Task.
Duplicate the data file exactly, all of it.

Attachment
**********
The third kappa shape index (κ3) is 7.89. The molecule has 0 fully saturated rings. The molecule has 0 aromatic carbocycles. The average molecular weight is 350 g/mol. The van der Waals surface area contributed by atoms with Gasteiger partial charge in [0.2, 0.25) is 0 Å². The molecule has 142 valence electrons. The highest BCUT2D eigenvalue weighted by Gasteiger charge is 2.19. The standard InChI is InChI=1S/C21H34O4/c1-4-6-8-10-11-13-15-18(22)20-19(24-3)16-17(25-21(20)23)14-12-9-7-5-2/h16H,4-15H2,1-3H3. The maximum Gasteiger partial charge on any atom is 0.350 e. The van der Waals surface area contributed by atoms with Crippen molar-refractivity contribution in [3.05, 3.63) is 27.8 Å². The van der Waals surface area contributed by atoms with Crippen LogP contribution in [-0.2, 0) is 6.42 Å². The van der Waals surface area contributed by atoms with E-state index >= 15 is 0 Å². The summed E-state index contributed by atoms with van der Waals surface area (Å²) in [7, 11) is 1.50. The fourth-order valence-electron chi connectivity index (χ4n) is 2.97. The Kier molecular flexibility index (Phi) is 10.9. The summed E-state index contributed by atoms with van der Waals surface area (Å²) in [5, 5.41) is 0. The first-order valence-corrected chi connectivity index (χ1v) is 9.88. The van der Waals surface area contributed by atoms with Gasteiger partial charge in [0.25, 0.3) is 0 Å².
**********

The third kappa shape index (κ3) is 7.89. The molecule has 0 fully saturated rings. The molecule has 0 aromatic carbocycles. The average molecular weight is 350 g/mol. The van der Waals surface area contributed by atoms with Gasteiger partial charge in [0.2, 0.25) is 0 Å². The molecule has 142 valence electrons. The highest BCUT2D eigenvalue weighted by Gasteiger charge is 2.19. The standard InChI is InChI=1S/C21H34O4/c1-4-6-8-10-11-13-15-18(22)20-19(24-3)16-17(25-21(20)23)14-12-9-7-5-2/h16H,4-15H2,1-3H3. The maximum Gasteiger partial charge on any atom is 0.350 e. The van der Waals surface area contributed by atoms with Crippen molar-refractivity contribution in [3.05, 3.63) is 27.8 Å². The van der Waals surface area contributed by atoms with Crippen LogP contribution in [-0.2, 0) is 6.42 Å². The van der Waals surface area contributed by atoms with E-state index >= 15 is 0 Å². The summed E-state index contributed by atoms with van der Waals surface area (Å²) in [7, 11) is 1.50. The fourth-order valence-electron chi connectivity index (χ4n) is 2.97. The Kier molecular flexibility index (Phi) is 10.9. The summed E-state index contributed by atoms with van der Waals surface area (Å²) in [5, 5.41) is 0. The first-order valence-corrected chi connectivity index (χ1v) is 9.88. The van der Waals surface area contributed by atoms with Gasteiger partial charge in [0.25, 0.3) is 0 Å².